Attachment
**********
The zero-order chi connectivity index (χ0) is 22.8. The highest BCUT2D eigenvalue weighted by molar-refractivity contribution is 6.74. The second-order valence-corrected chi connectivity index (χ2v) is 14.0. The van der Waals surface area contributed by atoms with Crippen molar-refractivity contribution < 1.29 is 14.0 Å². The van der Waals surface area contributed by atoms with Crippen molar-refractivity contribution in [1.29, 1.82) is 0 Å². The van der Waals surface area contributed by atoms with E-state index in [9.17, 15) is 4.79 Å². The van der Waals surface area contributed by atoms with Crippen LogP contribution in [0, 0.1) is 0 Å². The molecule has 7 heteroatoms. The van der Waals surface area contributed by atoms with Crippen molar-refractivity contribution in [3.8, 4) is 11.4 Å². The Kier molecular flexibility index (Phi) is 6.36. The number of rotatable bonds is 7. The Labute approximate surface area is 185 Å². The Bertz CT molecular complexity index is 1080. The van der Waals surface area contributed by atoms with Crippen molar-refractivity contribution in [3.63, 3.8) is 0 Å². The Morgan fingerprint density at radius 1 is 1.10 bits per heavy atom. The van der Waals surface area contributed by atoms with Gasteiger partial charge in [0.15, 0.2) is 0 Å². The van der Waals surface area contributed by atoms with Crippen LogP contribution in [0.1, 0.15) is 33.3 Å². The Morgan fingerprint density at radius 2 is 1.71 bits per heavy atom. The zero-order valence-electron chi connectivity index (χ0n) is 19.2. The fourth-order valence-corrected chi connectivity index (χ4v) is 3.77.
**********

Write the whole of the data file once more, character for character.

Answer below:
The zero-order chi connectivity index (χ0) is 22.8. The highest BCUT2D eigenvalue weighted by molar-refractivity contribution is 6.74. The second-order valence-corrected chi connectivity index (χ2v) is 14.0. The van der Waals surface area contributed by atoms with Crippen molar-refractivity contribution < 1.29 is 14.0 Å². The van der Waals surface area contributed by atoms with Crippen molar-refractivity contribution in [1.29, 1.82) is 0 Å². The van der Waals surface area contributed by atoms with E-state index in [9.17, 15) is 4.79 Å². The van der Waals surface area contributed by atoms with Crippen LogP contribution in [0, 0.1) is 0 Å². The molecule has 7 heteroatoms. The van der Waals surface area contributed by atoms with Crippen molar-refractivity contribution in [3.8, 4) is 11.4 Å². The Kier molecular flexibility index (Phi) is 6.36. The number of rotatable bonds is 7. The Labute approximate surface area is 185 Å². The Bertz CT molecular complexity index is 1080. The van der Waals surface area contributed by atoms with Crippen molar-refractivity contribution in [3.63, 3.8) is 0 Å². The Morgan fingerprint density at radius 1 is 1.10 bits per heavy atom. The van der Waals surface area contributed by atoms with Gasteiger partial charge in [0.15, 0.2) is 0 Å². The van der Waals surface area contributed by atoms with Crippen LogP contribution in [0.1, 0.15) is 33.3 Å². The Morgan fingerprint density at radius 2 is 1.71 bits per heavy atom. The zero-order valence-electron chi connectivity index (χ0n) is 19.2. The fourth-order valence-corrected chi connectivity index (χ4v) is 3.77.